Author: Ian Meadows. Paperback; viii+70 pages; 56 illustrations (27 plates in colour). 510 2019. Available both in printed and e-versions. Printed ISBN 9781789691191. Epublication ISBN 9781789691207. |
With contributions by Rob Atkins, Alison Draper, J N James, Lloyd Laing, Matthew Ponting, Anthony Read, Jenny Wakely, Penelope Walton-Rogers, and Jacqui Watson.
Illustrations by Olly Dindol, Jacqueline Harding and James Ladocha
MOLA (Museum of London Archaeology) undertook evaluation and subsequent excavation at Wollaston Quarry, near Wellingborough through the 1990s. These excavations took place in advance of gravel extraction on land to the north and south of Hardwater Road, Wollaston. The archaeological work found Iron Age and Roman farms arranged along a single routeway and the remains of at least two Roman vineyards.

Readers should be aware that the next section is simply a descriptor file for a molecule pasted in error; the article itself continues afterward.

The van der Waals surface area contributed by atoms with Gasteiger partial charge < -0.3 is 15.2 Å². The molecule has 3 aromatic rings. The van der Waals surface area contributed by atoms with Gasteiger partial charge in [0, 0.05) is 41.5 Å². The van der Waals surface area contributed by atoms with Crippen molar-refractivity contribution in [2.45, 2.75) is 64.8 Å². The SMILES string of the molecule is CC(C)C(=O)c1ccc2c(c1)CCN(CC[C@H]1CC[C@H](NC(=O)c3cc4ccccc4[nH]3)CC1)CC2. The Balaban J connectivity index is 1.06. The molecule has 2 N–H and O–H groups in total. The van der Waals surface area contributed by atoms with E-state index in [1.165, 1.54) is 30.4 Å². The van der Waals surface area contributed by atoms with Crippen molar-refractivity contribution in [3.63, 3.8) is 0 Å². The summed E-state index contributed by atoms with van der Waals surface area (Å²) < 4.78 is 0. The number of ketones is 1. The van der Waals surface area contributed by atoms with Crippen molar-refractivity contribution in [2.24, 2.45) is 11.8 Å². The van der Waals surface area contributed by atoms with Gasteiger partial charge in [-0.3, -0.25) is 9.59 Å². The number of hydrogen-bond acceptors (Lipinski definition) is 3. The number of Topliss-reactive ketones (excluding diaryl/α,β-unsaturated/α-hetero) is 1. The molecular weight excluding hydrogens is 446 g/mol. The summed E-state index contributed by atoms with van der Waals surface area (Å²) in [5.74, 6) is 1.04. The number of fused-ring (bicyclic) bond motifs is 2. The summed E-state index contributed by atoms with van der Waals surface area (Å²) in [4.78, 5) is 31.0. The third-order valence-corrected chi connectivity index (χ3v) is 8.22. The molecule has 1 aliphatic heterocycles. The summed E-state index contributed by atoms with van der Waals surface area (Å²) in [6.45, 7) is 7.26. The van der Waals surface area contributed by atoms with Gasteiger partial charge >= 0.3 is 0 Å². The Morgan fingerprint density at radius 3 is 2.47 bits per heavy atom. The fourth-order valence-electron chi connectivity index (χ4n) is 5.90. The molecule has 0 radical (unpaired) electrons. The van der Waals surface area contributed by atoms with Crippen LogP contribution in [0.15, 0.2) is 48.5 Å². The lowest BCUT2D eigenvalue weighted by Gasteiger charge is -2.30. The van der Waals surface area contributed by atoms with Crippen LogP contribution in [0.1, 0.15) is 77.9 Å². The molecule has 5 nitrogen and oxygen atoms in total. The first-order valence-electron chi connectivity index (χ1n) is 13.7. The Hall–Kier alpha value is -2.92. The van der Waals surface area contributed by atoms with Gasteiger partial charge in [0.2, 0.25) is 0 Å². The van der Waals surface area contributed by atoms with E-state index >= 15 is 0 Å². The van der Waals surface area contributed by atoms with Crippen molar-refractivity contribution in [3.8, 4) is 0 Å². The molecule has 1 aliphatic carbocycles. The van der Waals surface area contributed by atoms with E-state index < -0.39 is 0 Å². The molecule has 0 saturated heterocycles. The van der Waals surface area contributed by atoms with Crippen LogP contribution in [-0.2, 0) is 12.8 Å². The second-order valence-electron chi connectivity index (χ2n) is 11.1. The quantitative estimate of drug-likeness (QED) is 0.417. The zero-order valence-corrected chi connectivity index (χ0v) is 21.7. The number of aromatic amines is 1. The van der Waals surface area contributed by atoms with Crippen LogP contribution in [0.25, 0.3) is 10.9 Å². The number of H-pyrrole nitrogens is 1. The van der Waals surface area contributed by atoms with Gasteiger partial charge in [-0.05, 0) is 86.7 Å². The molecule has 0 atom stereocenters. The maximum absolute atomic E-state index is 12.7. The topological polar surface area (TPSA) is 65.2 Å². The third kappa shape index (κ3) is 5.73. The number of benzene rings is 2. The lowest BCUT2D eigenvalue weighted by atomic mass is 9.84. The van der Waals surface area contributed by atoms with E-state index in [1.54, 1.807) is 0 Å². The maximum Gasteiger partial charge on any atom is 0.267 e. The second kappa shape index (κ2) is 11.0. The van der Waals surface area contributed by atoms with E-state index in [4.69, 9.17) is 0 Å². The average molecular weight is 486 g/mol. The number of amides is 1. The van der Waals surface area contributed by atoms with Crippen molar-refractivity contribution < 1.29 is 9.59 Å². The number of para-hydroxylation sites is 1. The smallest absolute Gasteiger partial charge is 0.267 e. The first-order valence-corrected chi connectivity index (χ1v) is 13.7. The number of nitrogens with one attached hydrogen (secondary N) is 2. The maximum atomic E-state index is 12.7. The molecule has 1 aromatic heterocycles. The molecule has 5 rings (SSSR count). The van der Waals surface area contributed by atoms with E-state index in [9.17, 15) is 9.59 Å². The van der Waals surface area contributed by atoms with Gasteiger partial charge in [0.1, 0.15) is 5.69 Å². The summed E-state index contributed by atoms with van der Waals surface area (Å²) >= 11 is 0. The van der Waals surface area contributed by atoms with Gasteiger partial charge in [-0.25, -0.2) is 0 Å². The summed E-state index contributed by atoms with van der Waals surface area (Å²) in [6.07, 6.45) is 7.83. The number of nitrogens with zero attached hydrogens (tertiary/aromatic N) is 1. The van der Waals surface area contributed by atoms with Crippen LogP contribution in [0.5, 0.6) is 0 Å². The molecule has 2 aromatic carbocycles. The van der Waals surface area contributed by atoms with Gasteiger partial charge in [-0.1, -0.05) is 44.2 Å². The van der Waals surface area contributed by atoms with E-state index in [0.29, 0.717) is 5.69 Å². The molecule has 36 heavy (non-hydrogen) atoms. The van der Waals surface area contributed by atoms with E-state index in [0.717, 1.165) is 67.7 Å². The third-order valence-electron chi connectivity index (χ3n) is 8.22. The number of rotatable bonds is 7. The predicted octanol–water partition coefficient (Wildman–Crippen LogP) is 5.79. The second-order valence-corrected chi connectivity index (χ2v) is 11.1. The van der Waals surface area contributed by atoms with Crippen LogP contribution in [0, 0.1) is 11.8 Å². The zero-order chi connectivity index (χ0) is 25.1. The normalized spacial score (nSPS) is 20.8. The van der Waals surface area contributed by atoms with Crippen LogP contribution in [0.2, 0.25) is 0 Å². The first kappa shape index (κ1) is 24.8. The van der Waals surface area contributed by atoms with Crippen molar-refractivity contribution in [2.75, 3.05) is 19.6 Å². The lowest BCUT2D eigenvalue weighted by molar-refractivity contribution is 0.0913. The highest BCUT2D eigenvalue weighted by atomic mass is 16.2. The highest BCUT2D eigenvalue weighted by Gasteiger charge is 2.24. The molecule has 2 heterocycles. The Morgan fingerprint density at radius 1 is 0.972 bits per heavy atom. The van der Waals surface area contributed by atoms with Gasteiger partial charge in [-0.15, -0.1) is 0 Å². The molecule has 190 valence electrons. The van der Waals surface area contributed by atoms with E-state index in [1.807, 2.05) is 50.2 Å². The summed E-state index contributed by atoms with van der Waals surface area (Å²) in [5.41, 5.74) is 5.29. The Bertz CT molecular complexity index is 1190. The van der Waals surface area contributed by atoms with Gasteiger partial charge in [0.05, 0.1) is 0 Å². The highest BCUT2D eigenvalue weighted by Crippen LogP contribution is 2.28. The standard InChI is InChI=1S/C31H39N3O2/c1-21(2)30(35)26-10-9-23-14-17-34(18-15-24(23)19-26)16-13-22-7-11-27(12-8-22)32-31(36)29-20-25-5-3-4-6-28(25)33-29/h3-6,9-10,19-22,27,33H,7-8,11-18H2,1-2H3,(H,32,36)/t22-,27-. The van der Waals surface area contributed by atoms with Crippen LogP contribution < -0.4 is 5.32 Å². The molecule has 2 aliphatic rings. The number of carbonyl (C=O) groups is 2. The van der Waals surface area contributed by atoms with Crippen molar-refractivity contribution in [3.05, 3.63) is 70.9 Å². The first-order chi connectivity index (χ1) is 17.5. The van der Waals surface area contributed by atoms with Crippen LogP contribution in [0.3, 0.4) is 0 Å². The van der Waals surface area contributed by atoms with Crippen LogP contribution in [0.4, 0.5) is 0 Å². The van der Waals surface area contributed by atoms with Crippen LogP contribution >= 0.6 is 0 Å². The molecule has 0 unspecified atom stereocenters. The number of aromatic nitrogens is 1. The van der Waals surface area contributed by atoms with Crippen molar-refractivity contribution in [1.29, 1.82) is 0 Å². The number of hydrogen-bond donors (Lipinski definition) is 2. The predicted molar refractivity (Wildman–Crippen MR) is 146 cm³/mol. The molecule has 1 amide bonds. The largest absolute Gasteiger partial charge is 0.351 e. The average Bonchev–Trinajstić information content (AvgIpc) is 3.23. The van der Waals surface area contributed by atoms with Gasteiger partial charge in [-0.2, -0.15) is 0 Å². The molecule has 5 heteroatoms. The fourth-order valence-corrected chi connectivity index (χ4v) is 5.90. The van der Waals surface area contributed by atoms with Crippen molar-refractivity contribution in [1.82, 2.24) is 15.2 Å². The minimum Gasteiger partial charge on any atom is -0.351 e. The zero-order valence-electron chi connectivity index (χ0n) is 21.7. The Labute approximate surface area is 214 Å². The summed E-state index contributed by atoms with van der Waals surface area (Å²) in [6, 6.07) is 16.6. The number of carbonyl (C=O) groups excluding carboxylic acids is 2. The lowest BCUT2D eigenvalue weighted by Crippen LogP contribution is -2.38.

A single late 7th century grave, the Pioneer burial, lay alongside a long-lived routeway at the southern end of the quarry, close to the floodplain and any burial mound would have overlooked the River Nene. The burial was an isolated feature; the only other Saxon artefacts recovered from other parts of the quarry were limited to two scatters of pottery and two fragments of small long brooch recovered by metal detection. All were located some distance from the grave.
The Pioneer burial was adjacent to the south-western corner of the later Saxon Higham Hundred boundary where it meets the River Nene. It is probable the burial had originally been within a barrow, but no evidence was found for it. Within the grave there was an individual adult of slender build probably in their early to middle 20s equipped with a boar-crested iron helmet, a pattern-welded sword, a copper alloy hanging bowl with enamelled escutcheon, an iron knife, a copper alloy clothing hook and three iron buckles. The burial contained artefacts indicative of very high status, with the early to middle Saxon helmet being at the time only the fourth to have been recovered from a burial in England.
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